PG&E Works on SmartMeter Opt-Out Plan

Photo: SmartMeters installed by PG&E have been the source of much debate recently. PG&E is working to create a new SmartMeter opt-out policy.
Randy Adam Romero/Photo
SmartMeters installed by PG&E have been the source of much debate recently. PG&E is working to create a new SmartMeter opt-out policy.

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Although the California Public Utilities Commission announced its decision to direct PG&E to create an opt-out option for SmartMeter installation Thursday, some Berkeley residents and other PG&E customers - who have been pushing for a moratorium on meter installation - are apprehensive about the details of the proposal.

The new wireless technology has raised numerous complaints about inaccurate fee increases, an invasion of privacy and negative health effects since PG&E began installing the meters last year. Following the lead of other Bay Area cities, the city of Berkeley wrote a letter to Michael Peevey, president of the commission, in June requesting an opt-out option and further investigation of the device.

"The SmartMeter technology does have some potential uses for saving energy and saving money, but I think there is going to be some improvements to the technology," said Berkeley City Councilmember Kriss Worthington, who sponsored the resolution urging the city to write the letter to the commission.

In a March 10 statement, Peevey said PG&E is being directed to prepare a proposal within two weeks outlining an opt-out process for customers "who object to these devices at reasonable cost, to be paid by the customers who choose to opt-out." According to PG&E spokesperson Paul Moreno, the company has been examining the possibility of an opt-out option and is prepared to file a proposal by March 24.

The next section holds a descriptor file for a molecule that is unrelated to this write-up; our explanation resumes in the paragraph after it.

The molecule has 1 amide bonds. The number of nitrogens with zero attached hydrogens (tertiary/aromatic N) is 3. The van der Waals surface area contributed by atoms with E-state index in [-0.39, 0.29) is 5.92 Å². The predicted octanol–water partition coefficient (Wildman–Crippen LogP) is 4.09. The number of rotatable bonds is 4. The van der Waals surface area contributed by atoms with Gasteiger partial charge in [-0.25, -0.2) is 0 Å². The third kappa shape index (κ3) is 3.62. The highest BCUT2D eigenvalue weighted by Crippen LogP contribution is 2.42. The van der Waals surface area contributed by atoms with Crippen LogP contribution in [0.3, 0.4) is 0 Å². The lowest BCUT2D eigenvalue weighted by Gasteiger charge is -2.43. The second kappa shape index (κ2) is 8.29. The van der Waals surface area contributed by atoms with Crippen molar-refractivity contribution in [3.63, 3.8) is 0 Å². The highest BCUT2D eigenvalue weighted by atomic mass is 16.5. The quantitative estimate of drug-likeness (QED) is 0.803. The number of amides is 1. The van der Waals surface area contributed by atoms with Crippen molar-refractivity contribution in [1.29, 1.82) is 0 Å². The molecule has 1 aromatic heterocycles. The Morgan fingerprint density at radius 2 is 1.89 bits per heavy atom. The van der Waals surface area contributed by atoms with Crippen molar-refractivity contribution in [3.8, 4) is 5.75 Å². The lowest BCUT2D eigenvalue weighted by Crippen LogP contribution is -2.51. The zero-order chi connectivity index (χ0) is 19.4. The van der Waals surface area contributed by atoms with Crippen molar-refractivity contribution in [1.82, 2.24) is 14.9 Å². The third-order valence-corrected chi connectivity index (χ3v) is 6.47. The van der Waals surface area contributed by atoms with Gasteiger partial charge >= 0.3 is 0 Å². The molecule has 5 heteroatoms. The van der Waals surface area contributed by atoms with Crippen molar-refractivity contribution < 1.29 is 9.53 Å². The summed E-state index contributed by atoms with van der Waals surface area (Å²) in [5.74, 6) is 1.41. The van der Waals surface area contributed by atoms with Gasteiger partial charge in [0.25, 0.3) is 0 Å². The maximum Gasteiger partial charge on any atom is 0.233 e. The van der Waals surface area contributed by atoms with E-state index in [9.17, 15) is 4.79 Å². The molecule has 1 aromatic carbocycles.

SmartMeters transmit wireless radio frequency with information about a unit's energy use, which can be tracked by the customer online. Moreno said the meters are operating within the standards for radio frequencies at one-seventieth of the limit set by the Federal Communications Commission.

"Meters are safe, they're accurate, but nonetheless we've been directed to come up with a proposal for an opt-out provision," he said. "Although the great weight of scientific evidence has shown that SmartMeters are safe, we take our customer concerns seriously."

However, many Bay Area groups and residents say PG&E has offered no proof that the meters are safe and accurate.

Sandi Maurer, founder of EMF Safety Network - a group that raises awareness about radiation - said the constant exposure to radio frequency pulses from the meters resulted in physical ailments, including headaches, heart palpitations, ringing in the ears and lack of sleep.

"We're asking for a moratorium because they have never done a study to show that the meters were safe," she said.

Mindy Spatt, communications director for the Utility Reform Network, said PG&E rushed into using the technology before addressing customer concerns about the affordability of installation and customer security.

"This puts an enormous amount of personal data online, and in this day in age, that makes it vulnerable," Spatt said, adding that hackers in the system can find out whether somebody is home by looking at their energy use.

She added that she is concerned about the price of the opt-out privilege, as well as the discrepancy between the bills based on analog readings and those from SmartMeter readings.

Berkeley resident Phoebe Sorgen, who placed "Do Not Install" signs around her house to prevent PG&E from installing the new meters, said the opt-out proposal is a surprise and would be a "good sign for democracy."

"Wireless stupid meters are another example of 'corporatocracy' going against the will of the people," she said.


Contact Kelsey Clark at [email protected]

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